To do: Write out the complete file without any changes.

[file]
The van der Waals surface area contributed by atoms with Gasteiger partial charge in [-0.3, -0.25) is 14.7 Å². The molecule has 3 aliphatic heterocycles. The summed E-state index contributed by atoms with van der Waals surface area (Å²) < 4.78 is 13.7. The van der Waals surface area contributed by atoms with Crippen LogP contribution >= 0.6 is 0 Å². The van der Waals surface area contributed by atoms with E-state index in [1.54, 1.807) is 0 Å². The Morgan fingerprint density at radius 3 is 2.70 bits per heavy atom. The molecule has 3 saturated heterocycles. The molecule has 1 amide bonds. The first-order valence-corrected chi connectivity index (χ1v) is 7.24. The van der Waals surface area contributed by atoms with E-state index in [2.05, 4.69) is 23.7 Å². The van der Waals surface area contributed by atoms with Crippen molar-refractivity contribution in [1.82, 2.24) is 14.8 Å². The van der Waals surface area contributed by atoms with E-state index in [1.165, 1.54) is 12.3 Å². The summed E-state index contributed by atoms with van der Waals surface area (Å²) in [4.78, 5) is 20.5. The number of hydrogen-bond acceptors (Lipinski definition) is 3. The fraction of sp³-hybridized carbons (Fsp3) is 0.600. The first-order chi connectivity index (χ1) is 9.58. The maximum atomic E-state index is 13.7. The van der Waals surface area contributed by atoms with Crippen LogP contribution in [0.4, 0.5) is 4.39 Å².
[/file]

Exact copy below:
The van der Waals surface area contributed by atoms with Gasteiger partial charge in [-0.3, -0.25) is 14.7 Å². The molecule has 3 aliphatic heterocycles. The summed E-state index contributed by atoms with van der Waals surface area (Å²) < 4.78 is 13.7. The van der Waals surface area contributed by atoms with Crippen LogP contribution >= 0.6 is 0 Å². The van der Waals surface area contributed by atoms with E-state index in [1.54, 1.807) is 0 Å². The Morgan fingerprint density at radius 3 is 2.70 bits per heavy atom. The molecule has 3 saturated heterocycles. The molecule has 1 amide bonds. The first-order valence-corrected chi connectivity index (χ1v) is 7.24. The van der Waals surface area contributed by atoms with E-state index in [2.05, 4.69) is 23.7 Å². The van der Waals surface area contributed by atoms with Crippen molar-refractivity contribution in [1.82, 2.24) is 14.8 Å². The van der Waals surface area contributed by atoms with E-state index in [1.165, 1.54) is 12.3 Å². The summed E-state index contributed by atoms with van der Waals surface area (Å²) in [4.78, 5) is 20.5. The number of hydrogen-bond acceptors (Lipinski definition) is 3. The fraction of sp³-hybridized carbons (Fsp3) is 0.600. The first-order chi connectivity index (χ1) is 9.58. The maximum atomic E-state index is 13.7. The van der Waals surface area contributed by atoms with Crippen LogP contribution in [0.4, 0.5) is 4.39 Å².